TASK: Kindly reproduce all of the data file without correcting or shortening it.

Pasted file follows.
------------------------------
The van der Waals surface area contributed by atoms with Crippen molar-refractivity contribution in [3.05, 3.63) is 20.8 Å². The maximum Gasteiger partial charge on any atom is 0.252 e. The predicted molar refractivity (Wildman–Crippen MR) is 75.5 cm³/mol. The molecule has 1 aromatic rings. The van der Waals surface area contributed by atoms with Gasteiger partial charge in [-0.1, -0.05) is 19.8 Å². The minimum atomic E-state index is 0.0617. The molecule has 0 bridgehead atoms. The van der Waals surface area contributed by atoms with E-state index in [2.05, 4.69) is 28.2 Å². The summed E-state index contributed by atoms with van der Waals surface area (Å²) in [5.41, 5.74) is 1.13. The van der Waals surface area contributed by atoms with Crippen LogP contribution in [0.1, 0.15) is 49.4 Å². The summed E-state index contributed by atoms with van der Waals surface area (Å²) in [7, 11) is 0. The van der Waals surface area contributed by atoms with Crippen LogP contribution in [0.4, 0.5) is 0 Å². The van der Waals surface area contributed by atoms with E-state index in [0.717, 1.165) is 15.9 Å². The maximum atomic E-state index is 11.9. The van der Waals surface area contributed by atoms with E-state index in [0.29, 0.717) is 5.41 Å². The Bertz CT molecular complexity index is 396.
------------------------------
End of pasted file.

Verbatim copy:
The van der Waals surface area contributed by atoms with Crippen molar-refractivity contribution in [3.05, 3.63) is 20.8 Å². The maximum Gasteiger partial charge on any atom is 0.252 e. The predicted molar refractivity (Wildman–Crippen MR) is 75.5 cm³/mol. The molecule has 1 aromatic rings. The van der Waals surface area contributed by atoms with Gasteiger partial charge in [-0.1, -0.05) is 19.8 Å². The minimum atomic E-state index is 0.0617. The molecule has 0 bridgehead atoms. The van der Waals surface area contributed by atoms with E-state index in [2.05, 4.69) is 28.2 Å². The summed E-state index contributed by atoms with van der Waals surface area (Å²) in [5.41, 5.74) is 1.13. The van der Waals surface area contributed by atoms with Crippen LogP contribution in [0.1, 0.15) is 49.4 Å². The summed E-state index contributed by atoms with van der Waals surface area (Å²) in [7, 11) is 0. The van der Waals surface area contributed by atoms with Crippen LogP contribution in [0.4, 0.5) is 0 Å². The van der Waals surface area contributed by atoms with E-state index in [0.717, 1.165) is 15.9 Å². The maximum atomic E-state index is 11.9. The van der Waals surface area contributed by atoms with E-state index in [0.29, 0.717) is 5.41 Å². The Bertz CT molecular complexity index is 396.